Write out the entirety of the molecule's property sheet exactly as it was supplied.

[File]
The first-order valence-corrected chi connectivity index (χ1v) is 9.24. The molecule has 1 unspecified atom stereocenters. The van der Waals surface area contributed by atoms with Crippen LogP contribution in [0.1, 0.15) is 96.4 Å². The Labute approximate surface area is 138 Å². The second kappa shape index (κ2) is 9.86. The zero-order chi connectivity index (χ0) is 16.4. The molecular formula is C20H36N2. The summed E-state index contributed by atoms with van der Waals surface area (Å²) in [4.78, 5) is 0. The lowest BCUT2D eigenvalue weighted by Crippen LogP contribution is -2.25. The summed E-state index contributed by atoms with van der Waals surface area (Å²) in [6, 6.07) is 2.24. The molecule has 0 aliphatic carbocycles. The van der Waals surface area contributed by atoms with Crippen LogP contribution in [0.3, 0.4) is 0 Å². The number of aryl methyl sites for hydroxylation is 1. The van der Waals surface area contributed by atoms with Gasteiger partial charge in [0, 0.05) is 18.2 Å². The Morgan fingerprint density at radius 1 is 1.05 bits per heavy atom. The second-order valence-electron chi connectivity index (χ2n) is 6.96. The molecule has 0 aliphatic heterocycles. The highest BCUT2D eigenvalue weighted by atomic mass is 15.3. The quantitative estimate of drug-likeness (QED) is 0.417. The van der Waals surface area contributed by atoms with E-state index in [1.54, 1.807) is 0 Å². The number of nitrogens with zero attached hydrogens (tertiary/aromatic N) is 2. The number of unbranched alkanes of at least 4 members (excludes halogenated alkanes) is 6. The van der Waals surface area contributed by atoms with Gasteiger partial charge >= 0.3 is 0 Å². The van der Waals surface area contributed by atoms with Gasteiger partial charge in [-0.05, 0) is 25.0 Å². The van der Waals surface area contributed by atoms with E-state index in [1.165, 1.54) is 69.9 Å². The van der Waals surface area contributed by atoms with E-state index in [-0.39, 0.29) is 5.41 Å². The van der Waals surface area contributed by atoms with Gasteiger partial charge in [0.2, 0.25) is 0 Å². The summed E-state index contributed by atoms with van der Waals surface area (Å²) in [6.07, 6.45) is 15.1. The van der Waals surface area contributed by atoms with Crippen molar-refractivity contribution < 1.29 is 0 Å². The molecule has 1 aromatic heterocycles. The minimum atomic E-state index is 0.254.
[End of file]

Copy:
The first-order valence-corrected chi connectivity index (χ1v) is 9.24. The molecule has 1 unspecified atom stereocenters. The van der Waals surface area contributed by atoms with Crippen LogP contribution in [0.1, 0.15) is 96.4 Å². The Labute approximate surface area is 138 Å². The second kappa shape index (κ2) is 9.86. The zero-order chi connectivity index (χ0) is 16.4. The molecular formula is C20H36N2. The summed E-state index contributed by atoms with van der Waals surface area (Å²) in [4.78, 5) is 0. The lowest BCUT2D eigenvalue weighted by Crippen LogP contribution is -2.25. The summed E-state index contributed by atoms with van der Waals surface area (Å²) in [6, 6.07) is 2.24. The molecule has 0 aliphatic carbocycles. The van der Waals surface area contributed by atoms with Crippen LogP contribution in [0.3, 0.4) is 0 Å². The number of aryl methyl sites for hydroxylation is 1. The van der Waals surface area contributed by atoms with Gasteiger partial charge in [0, 0.05) is 18.2 Å². The Morgan fingerprint density at radius 1 is 1.05 bits per heavy atom. The second-order valence-electron chi connectivity index (χ2n) is 6.96. The molecule has 0 aliphatic heterocycles. The highest BCUT2D eigenvalue weighted by atomic mass is 15.3. The quantitative estimate of drug-likeness (QED) is 0.417. The van der Waals surface area contributed by atoms with E-state index in [1.54, 1.807) is 0 Å². The number of nitrogens with zero attached hydrogens (tertiary/aromatic N) is 2. The number of unbranched alkanes of at least 4 members (excludes halogenated alkanes) is 6. The van der Waals surface area contributed by atoms with Gasteiger partial charge >= 0.3 is 0 Å². The van der Waals surface area contributed by atoms with Gasteiger partial charge in [-0.05, 0) is 25.0 Å². The van der Waals surface area contributed by atoms with E-state index in [1.165, 1.54) is 69.9 Å². The van der Waals surface area contributed by atoms with E-state index in [-0.39, 0.29) is 5.41 Å². The van der Waals surface area contributed by atoms with Gasteiger partial charge in [0.2, 0.25) is 0 Å². The summed E-state index contributed by atoms with van der Waals surface area (Å²) in [6.07, 6.45) is 15.1. The van der Waals surface area contributed by atoms with Crippen molar-refractivity contribution < 1.29 is 0 Å². The molecule has 1 aromatic heterocycles. The minimum atomic E-state index is 0.254.